When It’s Better Not To Brush

enamel erosion St. Louis

Though thin and partially translucent, tooth enamel is the hardest substance in the body. It has the essential job of protecting teeth from constant use and the continual assault of chemicals in food and drink. But at Dennis J. Coleman DDS, your dentist in Davidson NC, reminds you that enamel also safeguards tooth nerves from hot and cold food and beverages.

That’s why enamel loss often causes tooth sensitivity. Cuts heal. Bruises fade. Broken bones mend. The body’s ability to heal itself is truly incredible. But tooth enamel is different. When it’s gone, it’s gone.

It may seem counterintuitive, and not what you’d expect to hear from a dentist. But sometimes it is better NOT to brush immediately after eating. Specifically, after eating anything acidic. The acid weakens the enamel, which can be further weakened by brushing. Waiting an hour will allow the acid to dilute.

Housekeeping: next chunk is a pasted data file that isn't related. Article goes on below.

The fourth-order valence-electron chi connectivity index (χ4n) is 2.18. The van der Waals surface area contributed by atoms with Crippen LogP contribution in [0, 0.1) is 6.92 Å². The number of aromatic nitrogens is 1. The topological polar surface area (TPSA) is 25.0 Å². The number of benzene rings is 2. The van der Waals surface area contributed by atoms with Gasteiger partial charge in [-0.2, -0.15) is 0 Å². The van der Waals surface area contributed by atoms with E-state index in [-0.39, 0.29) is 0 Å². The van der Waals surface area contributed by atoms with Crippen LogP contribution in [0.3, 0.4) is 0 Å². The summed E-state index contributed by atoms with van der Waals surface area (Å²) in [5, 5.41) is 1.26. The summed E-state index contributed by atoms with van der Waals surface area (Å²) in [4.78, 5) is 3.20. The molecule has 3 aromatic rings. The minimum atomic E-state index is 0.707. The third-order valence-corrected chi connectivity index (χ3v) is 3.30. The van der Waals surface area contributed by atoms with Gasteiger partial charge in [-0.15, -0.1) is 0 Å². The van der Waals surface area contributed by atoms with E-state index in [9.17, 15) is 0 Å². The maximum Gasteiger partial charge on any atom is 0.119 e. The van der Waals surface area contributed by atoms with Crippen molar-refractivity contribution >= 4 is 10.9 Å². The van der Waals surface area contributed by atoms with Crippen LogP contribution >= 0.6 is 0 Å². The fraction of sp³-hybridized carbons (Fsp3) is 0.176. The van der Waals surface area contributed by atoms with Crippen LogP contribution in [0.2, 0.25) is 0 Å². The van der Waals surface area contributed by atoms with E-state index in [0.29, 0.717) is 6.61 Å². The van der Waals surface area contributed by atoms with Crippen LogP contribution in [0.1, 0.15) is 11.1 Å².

Rinsing immediately after eating acidic foods is a good idea, however. Rinsing washes away some food particles and speeds up the dilution of the acid.

Some people don’t realize that dry mouth can cause or exacerbate enamel erosion. The calcium and phosphate in saliva safeguards your enamel. When there is little saliva, the enamel is left vulnerable. Chewing sugar-free gum and sipping water periodically can stimulate saliva production between meals without increasing your calorie intake.

If you sip soda, tea, or coffee all day, we suggest you switch to water to halt any enamel erosion that has already transpired. It may be a hard change to make, but if you are successful, your teeth will thank you for it.

If you have already experienced enamel erosion or other dental issues, Dennis J. Coleman DDS, your dentist in Davidson NC, can help you protect what is left. We provide general and cosmetic dentistry, and treat conditions like gum disease and TMD. Call our office to schedule an appointment.

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460 S Main St Ste 101
Davidson, NC 28036